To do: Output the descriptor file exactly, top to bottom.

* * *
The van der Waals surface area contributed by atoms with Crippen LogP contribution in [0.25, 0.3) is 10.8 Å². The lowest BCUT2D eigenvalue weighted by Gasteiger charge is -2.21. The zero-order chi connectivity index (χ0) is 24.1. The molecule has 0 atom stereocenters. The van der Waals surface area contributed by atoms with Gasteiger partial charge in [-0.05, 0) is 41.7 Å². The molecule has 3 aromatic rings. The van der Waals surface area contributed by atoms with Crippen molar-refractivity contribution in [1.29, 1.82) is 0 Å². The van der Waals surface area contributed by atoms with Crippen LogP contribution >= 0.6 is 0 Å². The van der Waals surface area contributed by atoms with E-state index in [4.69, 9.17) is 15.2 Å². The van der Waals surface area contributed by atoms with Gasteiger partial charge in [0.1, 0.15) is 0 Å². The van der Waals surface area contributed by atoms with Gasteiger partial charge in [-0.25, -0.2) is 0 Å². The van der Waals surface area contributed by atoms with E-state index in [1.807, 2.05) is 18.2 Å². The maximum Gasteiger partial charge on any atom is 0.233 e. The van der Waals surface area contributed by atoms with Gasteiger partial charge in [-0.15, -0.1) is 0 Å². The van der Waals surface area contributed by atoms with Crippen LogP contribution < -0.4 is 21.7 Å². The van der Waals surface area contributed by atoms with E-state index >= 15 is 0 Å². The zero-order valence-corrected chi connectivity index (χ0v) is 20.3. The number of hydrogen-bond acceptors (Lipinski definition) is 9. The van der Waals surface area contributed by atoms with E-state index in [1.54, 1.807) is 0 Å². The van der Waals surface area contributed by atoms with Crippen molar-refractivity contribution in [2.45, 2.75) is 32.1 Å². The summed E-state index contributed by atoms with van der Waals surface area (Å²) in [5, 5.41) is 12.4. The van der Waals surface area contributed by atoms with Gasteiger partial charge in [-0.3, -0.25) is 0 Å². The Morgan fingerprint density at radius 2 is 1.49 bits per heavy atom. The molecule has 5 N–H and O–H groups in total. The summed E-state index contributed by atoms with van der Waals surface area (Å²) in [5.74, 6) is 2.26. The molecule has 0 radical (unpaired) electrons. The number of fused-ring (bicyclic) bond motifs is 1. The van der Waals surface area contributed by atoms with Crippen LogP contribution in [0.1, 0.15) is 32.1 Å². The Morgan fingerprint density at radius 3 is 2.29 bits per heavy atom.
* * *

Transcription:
The van der Waals surface area contributed by atoms with Crippen LogP contribution in [0.25, 0.3) is 10.8 Å². The lowest BCUT2D eigenvalue weighted by Gasteiger charge is -2.21. The zero-order chi connectivity index (χ0) is 24.1. The molecule has 0 atom stereocenters. The van der Waals surface area contributed by atoms with Gasteiger partial charge in [-0.05, 0) is 41.7 Å². The molecule has 3 aromatic rings. The van der Waals surface area contributed by atoms with Crippen molar-refractivity contribution in [1.29, 1.82) is 0 Å². The van der Waals surface area contributed by atoms with Crippen LogP contribution >= 0.6 is 0 Å². The van der Waals surface area contributed by atoms with E-state index in [4.69, 9.17) is 15.2 Å². The van der Waals surface area contributed by atoms with Gasteiger partial charge in [0.1, 0.15) is 0 Å². The van der Waals surface area contributed by atoms with Gasteiger partial charge in [-0.25, -0.2) is 0 Å². The van der Waals surface area contributed by atoms with E-state index in [1.807, 2.05) is 18.2 Å². The maximum Gasteiger partial charge on any atom is 0.233 e. The van der Waals surface area contributed by atoms with Gasteiger partial charge in [-0.15, -0.1) is 0 Å². The van der Waals surface area contributed by atoms with Crippen LogP contribution < -0.4 is 21.7 Å². The van der Waals surface area contributed by atoms with E-state index >= 15 is 0 Å². The zero-order valence-corrected chi connectivity index (χ0v) is 20.3. The number of hydrogen-bond acceptors (Lipinski definition) is 9. The van der Waals surface area contributed by atoms with E-state index in [1.54, 1.807) is 0 Å². The van der Waals surface area contributed by atoms with Crippen molar-refractivity contribution in [2.45, 2.75) is 32.1 Å². The summed E-state index contributed by atoms with van der Waals surface area (Å²) in [5, 5.41) is 12.4. The van der Waals surface area contributed by atoms with Gasteiger partial charge in [-0.3, -0.25) is 0 Å². The Morgan fingerprint density at radius 2 is 1.49 bits per heavy atom. The molecule has 5 N–H and O–H groups in total. The summed E-state index contributed by atoms with van der Waals surface area (Å²) in [5.74, 6) is 2.26. The molecule has 0 radical (unpaired) electrons. The number of fused-ring (bicyclic) bond motifs is 1. The van der Waals surface area contributed by atoms with Crippen LogP contribution in [0.1, 0.15) is 32.1 Å². The Morgan fingerprint density at radius 3 is 2.29 bits per heavy atom.